Is your bank or credit union ignoring one of its greatest money laundering risks—insider complicity? Such an oversight may not be surprising given the general lack of discourse about how insider activities can facilitate money laundering. Combine this reality with the inability of money laundering detection systems to monitor insider activities and you have significant risks to be addressed by all financial institutions.
In fact, the OCC's Comptroller's Handbook states that "tests for insider complicity must be incorporated into a bank's internal control systems." Further, in a 2007 "Interagency Statement on Enforcement of BSA/AML Requirements" the FDIC, OCC, OTS, NCUA and FRB emphasized that insider complicity is an "aggravating factor" that can lead to cease and desist orders if it has lowered the effectiveness of a financial institution's Bank Secrecy Act (BSA) compliance program.
The OCC defines insider complicity in their Comptroller's Handbook as "the state of being an accomplice, partnership or involvement in wrong doing." It may be interpreted as an intentional effort by an insider to assist money launderers or perpetrate money laundering activities themselves.
It has been demonstrated often that in financial institutions of all sizes there is a large gap between the monitoring capabilities of the BSA team compared to what needs to be monitored to identify insider fraud activities. It is this "monitoring gap" that makes it highly likely that money laundering activities perpetrated by employees/insiders will remain undetected for extended periods of time. Many red flags of insider fraud are not monitored at all! For example, does your institution monitor for re-activation of inactive accounts after a statement address change; rollover and replacements loans; employee transactions not commensurate with their job description; out-of-pattern daily cash transaction totals by teller?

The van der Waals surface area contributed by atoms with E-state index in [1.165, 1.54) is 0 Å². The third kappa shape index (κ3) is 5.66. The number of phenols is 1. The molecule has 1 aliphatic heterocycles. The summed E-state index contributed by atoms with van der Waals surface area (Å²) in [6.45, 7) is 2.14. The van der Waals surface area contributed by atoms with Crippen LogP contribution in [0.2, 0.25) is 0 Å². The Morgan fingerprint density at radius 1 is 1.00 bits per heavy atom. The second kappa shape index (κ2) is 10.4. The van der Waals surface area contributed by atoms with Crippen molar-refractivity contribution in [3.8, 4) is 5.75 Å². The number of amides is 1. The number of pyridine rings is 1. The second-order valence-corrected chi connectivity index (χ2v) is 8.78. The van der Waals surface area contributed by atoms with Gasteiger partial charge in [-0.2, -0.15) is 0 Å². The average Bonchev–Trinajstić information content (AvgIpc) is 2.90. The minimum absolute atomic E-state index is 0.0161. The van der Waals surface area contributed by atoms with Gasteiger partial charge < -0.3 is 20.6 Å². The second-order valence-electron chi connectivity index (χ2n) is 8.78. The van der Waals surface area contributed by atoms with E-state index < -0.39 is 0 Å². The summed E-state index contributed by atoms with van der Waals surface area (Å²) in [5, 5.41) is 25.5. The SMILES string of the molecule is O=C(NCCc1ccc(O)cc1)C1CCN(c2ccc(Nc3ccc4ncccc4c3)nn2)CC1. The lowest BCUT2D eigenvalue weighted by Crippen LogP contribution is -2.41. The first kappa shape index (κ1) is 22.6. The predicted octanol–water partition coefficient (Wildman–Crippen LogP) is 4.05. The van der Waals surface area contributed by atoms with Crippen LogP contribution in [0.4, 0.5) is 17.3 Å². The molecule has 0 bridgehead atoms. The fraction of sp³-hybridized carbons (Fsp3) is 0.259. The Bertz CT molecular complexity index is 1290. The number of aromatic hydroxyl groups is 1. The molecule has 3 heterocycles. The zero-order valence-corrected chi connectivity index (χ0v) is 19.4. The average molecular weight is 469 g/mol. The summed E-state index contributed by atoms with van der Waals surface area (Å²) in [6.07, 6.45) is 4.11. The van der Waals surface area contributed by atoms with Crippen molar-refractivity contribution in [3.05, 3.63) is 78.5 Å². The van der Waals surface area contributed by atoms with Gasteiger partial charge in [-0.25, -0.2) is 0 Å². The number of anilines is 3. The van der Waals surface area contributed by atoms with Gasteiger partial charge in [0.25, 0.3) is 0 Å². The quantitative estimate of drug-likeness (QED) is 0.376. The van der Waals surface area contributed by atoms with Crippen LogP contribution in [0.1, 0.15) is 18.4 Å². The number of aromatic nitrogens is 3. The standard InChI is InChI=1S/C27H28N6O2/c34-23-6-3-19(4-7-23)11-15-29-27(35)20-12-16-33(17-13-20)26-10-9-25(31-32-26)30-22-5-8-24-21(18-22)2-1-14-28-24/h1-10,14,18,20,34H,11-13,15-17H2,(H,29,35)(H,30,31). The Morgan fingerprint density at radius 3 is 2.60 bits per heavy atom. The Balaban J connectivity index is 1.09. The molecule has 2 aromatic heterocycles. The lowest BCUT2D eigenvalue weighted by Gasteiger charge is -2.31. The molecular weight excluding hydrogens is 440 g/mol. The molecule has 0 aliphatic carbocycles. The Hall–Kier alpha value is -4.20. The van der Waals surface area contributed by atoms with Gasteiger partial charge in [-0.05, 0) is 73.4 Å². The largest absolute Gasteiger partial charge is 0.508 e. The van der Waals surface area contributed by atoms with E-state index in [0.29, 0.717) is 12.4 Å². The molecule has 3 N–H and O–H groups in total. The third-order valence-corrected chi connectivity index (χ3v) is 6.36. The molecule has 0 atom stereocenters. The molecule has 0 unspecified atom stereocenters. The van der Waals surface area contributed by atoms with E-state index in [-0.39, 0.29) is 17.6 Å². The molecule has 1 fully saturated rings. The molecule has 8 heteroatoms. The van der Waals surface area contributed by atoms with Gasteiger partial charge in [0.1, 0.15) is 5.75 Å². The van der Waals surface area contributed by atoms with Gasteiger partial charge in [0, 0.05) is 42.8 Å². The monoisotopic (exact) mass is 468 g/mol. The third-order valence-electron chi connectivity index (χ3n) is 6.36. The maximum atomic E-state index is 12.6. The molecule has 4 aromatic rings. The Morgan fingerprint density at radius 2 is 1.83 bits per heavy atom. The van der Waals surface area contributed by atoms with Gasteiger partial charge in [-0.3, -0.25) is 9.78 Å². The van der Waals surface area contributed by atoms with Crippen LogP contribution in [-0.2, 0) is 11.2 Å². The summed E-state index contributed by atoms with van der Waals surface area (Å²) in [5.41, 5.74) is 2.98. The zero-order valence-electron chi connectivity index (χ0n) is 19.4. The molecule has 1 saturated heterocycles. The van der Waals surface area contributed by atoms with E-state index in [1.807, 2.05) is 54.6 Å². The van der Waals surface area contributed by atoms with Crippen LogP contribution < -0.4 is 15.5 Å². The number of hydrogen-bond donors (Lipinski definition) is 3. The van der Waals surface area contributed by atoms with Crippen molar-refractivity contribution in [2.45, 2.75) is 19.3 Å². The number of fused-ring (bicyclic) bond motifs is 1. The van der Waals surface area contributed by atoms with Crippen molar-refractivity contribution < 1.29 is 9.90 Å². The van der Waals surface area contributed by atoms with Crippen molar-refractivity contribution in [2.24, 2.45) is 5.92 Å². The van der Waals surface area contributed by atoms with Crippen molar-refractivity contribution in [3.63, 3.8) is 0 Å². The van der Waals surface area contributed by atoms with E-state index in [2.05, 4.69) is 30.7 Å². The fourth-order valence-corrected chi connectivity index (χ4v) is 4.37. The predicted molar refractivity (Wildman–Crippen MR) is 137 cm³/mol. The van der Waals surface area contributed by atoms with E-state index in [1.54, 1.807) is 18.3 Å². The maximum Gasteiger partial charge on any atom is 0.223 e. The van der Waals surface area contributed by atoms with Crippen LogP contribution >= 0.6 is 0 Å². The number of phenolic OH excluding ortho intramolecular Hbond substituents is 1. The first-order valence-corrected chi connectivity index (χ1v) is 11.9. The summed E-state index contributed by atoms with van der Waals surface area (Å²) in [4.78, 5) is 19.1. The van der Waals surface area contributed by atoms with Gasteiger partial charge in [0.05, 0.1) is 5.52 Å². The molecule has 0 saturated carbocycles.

Discovering employees in the early stages of their complicit acts is crucial to avoidance or mitigation of serious impact on the financial institution such as:
- Reputational damage.
- Fines and penalties.
- Significant internal turmoil.
- Possible loan charge-offs due to asset
- Regulator consideration for the issuance of a Cease & Desist Order.
Examples of Insider Complicity
There are many insider fraud schemes and related scenarios that can be perpetrated against your institution in an attempt to hide money laundering (ML) activities. How many of these schemes described below could happen at your institution without detection for an extended period of time?
- Retail Insider Schemes
Your "front line of defense" can be compromised by schemes such as:
The OCC's Comptroller's Handbook states that "tests for insider complicity must be incorporated into a bank's internal control systems"
- Fraudulent Account Opening — An insider could easily make it appear that a customer, without acceptable identification, provided acceptable identification. Obtaining proper identification is a key component required by BSA/USA Patriot Act Know Your Customer standards.